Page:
A conceptual rendering of the five-story Flats On Pearl, 3784 Pearl Rd., in Cleveland’s Brooklyn Centre neighborhood was among the designs approved by the city’s Near West Design Review Committee last week. However, some additional refinements to the design were requested before developer Kosta Almiroudis advances the project through the city approvals process (Brandt). CLICK IMAGES TO ENLARGE THEM
Work may expand north from ex-Masonic hall reno
While renovations are well underway on converting the old Brooklyn Masonic Temple into the Lofts On Pearl, Kosta Almiroudis is already planning his next move two doors down. At 3784 Pearl Rd., the founder of Almico Properties and Northern Lights Maintenance LLC plans to redevelop a strip of single-level, historic storefronts into the Flats On Pearl.
Almiroudis’ preliminary plans are to add four stories atop the storefronts which were built solidly in 1916 and to continue the use of masonic stone from the older structure into the new portion of the building. There would be extensive use of glass across the front the Flats On Pearl to put more light on to the street, according to plans submitted to the city. The goal of this building, like the Lofts On Pearl in the Masonic hall is to reactivate Pearl Road through Brooklyn Centre and be marketable to employees of MetroHealth Medical Center just one-half-mile up the street.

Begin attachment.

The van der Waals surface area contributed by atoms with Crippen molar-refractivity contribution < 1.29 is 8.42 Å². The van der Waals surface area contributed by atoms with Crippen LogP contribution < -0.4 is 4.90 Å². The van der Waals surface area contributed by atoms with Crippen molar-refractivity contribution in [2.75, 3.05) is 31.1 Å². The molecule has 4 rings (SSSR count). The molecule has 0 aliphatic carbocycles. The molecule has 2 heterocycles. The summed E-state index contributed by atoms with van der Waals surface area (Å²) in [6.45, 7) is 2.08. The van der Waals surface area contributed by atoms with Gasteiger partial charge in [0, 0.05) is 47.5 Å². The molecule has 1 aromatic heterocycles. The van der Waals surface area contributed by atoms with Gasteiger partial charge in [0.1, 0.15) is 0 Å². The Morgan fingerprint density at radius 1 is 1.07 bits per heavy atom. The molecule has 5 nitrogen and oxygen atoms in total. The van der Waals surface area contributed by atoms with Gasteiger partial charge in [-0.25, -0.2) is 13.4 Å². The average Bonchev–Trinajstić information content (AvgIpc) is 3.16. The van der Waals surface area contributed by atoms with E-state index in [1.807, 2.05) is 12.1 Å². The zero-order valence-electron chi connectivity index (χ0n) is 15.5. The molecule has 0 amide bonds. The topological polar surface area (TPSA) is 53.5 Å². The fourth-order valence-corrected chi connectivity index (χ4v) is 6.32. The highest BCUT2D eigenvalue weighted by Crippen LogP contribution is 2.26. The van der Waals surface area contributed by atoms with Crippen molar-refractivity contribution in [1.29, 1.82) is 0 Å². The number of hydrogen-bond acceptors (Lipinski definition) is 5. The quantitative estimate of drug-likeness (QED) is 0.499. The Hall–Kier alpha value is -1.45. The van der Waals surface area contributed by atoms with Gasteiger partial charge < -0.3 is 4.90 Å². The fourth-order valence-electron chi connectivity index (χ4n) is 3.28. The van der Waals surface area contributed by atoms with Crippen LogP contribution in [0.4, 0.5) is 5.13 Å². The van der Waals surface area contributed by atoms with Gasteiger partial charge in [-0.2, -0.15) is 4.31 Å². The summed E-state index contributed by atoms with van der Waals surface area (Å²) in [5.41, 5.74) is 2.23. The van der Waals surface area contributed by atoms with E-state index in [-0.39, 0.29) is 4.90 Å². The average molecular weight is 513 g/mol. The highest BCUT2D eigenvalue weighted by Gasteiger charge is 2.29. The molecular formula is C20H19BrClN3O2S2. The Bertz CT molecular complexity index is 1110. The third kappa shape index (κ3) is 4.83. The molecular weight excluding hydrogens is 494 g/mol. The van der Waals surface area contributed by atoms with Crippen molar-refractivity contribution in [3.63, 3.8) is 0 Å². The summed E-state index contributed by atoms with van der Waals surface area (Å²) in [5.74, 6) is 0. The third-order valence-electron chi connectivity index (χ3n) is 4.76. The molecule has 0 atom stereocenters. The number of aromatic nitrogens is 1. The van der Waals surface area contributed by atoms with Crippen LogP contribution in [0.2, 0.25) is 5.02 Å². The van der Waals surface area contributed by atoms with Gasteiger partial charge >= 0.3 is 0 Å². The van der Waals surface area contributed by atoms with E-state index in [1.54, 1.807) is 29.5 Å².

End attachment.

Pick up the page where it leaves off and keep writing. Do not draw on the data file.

Planned are 20-25 apartments on the four floors above four to six ground-floor retail spaces. Almiroudis said he would at least like to have four retail spaces across the front facing Pearl and possibly two more commercial spaces in the rear. Behind the existing building is a roughly half-acre parking lot that is planned to offer 39 spaces. But 33 of those are for the Lofts On Pearl that will have 26 market-rate apartments and two ground-floor retail spaces. Parking could get a little crowded after adding the residents, employees and customers of the Flats On Pearl. So he wants to add a second parking level for about 40 cars.
“I like to build up a neighborhood a little bit at a time,” Almiroudis said in a telephone interview. “Sometimes progress happens too fast to manage it. This (Flats On Pearl project) is the next phase. It’s a big dream at this point since I don’t own some of the land.”
In the foreground is the retail strip that that Kosta Almiroudis would like to vertically add on to for the Flats On Pearl. Just beyond it is the Kerns Building owned by John HIckey. After the Garden Avenue intersection is the former Brooklyn Masonic Temple that Almiroudis is converting into the Lofts On Pearl (Google).
However, the Lakewood-based developer owns the major pieces to make it happen, including the single-level storefronts and their half-acre parking lot behind them. That parcel was acquired a year ago for $150,000, according to county records. Last October, he also acquired a dilapidated, 122-year-old house at 2806 Garden Ave. for $15,000 to raze it for a driveway to his parking lot.